As real-time imaging of organs and cancer evolves, extracorporeal delivered energy tools using computerised pre-programmed robotic systems will continue to evolve more accurate and specifically targeted treatment for a plethora of diseases. One such advance is the robotic radiotherapy arm of the CyberKnife external beam radiotherapy device www.cyberknife.com/.
This couples real-time imaging to customise the programmed radiotherapy treatment to the movement of the prostate during treatment. The computerised robotic technology allows a higher dosage of radiotherapy over a shorter period to be dispensed without a necessity for hormone treatment; this is coupled with the radiotherapy shortening the delivery from nearly two months to 10 days and because it is thought to be more conformational, it will hopefully improve clinical outcomes and reduce morbidity.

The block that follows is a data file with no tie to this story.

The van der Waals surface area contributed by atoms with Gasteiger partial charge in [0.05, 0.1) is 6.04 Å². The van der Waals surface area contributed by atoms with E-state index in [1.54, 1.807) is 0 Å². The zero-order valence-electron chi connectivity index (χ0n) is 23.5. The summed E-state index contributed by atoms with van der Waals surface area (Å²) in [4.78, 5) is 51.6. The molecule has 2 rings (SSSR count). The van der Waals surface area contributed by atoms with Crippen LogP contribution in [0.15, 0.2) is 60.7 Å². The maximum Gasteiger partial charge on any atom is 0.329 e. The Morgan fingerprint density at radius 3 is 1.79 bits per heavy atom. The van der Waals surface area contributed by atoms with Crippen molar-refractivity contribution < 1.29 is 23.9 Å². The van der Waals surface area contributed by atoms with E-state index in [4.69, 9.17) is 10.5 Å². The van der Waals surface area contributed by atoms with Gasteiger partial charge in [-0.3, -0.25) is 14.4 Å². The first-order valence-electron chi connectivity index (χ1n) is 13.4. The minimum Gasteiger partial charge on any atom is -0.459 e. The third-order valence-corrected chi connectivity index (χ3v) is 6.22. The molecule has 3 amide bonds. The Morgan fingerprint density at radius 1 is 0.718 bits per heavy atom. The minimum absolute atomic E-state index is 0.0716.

I am currently part of the first randomised control trial comparing robotic surgical prostatectomy with the da Vinci robot and the CyberKnife radiotherapy robotic system, this is being lead by The Royal Marsden. With over 35 patients recruited to date it will be interesting to see how these robotic technologies compare.
It is exciting to see the evolution of these new technologies after being a founding faculty member of The European Urological Robotic Surgery meeting at the turn of the millennium. This initially small group of pioneering enthusiasts has evolved into a large annual conference reflecting the exponential growth of robotic surgery in urology.17